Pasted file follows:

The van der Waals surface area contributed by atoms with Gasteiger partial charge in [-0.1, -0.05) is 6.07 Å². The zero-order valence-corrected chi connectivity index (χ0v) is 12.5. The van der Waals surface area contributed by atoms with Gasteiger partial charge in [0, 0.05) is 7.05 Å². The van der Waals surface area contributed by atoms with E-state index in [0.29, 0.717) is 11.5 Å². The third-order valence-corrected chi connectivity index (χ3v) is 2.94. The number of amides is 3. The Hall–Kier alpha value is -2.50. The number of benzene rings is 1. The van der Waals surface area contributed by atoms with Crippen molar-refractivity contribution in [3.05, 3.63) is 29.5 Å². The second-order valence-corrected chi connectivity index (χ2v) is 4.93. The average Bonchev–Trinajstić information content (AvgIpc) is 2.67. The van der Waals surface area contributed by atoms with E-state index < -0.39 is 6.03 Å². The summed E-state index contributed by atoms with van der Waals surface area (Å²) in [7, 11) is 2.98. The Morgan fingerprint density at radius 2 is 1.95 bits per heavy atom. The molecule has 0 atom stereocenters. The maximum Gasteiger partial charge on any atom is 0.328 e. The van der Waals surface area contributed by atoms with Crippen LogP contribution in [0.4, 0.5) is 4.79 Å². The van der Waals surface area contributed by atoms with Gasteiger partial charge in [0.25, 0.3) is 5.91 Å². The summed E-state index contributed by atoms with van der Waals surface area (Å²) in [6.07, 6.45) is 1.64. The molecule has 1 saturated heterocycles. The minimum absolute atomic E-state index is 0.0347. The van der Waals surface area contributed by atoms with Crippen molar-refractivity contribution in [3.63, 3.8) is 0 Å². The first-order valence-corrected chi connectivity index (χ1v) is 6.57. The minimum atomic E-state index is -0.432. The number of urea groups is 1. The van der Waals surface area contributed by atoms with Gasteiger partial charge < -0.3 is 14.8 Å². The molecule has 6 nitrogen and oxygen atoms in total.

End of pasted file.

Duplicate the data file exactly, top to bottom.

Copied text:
The van der Waals surface area contributed by atoms with Gasteiger partial charge in [-0.1, -0.05) is 6.07 Å². The zero-order valence-corrected chi connectivity index (χ0v) is 12.5. The van der Waals surface area contributed by atoms with Gasteiger partial charge in [0, 0.05) is 7.05 Å². The van der Waals surface area contributed by atoms with E-state index in [0.29, 0.717) is 11.5 Å². The third-order valence-corrected chi connectivity index (χ3v) is 2.94. The number of amides is 3. The Hall–Kier alpha value is -2.50. The number of benzene rings is 1. The van der Waals surface area contributed by atoms with Crippen molar-refractivity contribution in [3.05, 3.63) is 29.5 Å². The second-order valence-corrected chi connectivity index (χ2v) is 4.93. The average Bonchev–Trinajstić information content (AvgIpc) is 2.67. The van der Waals surface area contributed by atoms with E-state index < -0.39 is 6.03 Å². The summed E-state index contributed by atoms with van der Waals surface area (Å²) in [7, 11) is 2.98. The Morgan fingerprint density at radius 2 is 1.95 bits per heavy atom. The molecule has 0 atom stereocenters. The maximum Gasteiger partial charge on any atom is 0.328 e. The van der Waals surface area contributed by atoms with Crippen LogP contribution in [0.4, 0.5) is 4.79 Å². The van der Waals surface area contributed by atoms with Gasteiger partial charge in [0.25, 0.3) is 5.91 Å². The summed E-state index contributed by atoms with van der Waals surface area (Å²) in [6.07, 6.45) is 1.64. The molecule has 1 saturated heterocycles. The minimum absolute atomic E-state index is 0.0347. The van der Waals surface area contributed by atoms with Crippen molar-refractivity contribution in [3.63, 3.8) is 0 Å². The first-order valence-corrected chi connectivity index (χ1v) is 6.57. The minimum atomic E-state index is -0.432. The number of urea groups is 1. The van der Waals surface area contributed by atoms with Gasteiger partial charge < -0.3 is 14.8 Å². The molecule has 6 nitrogen and oxygen atoms in total.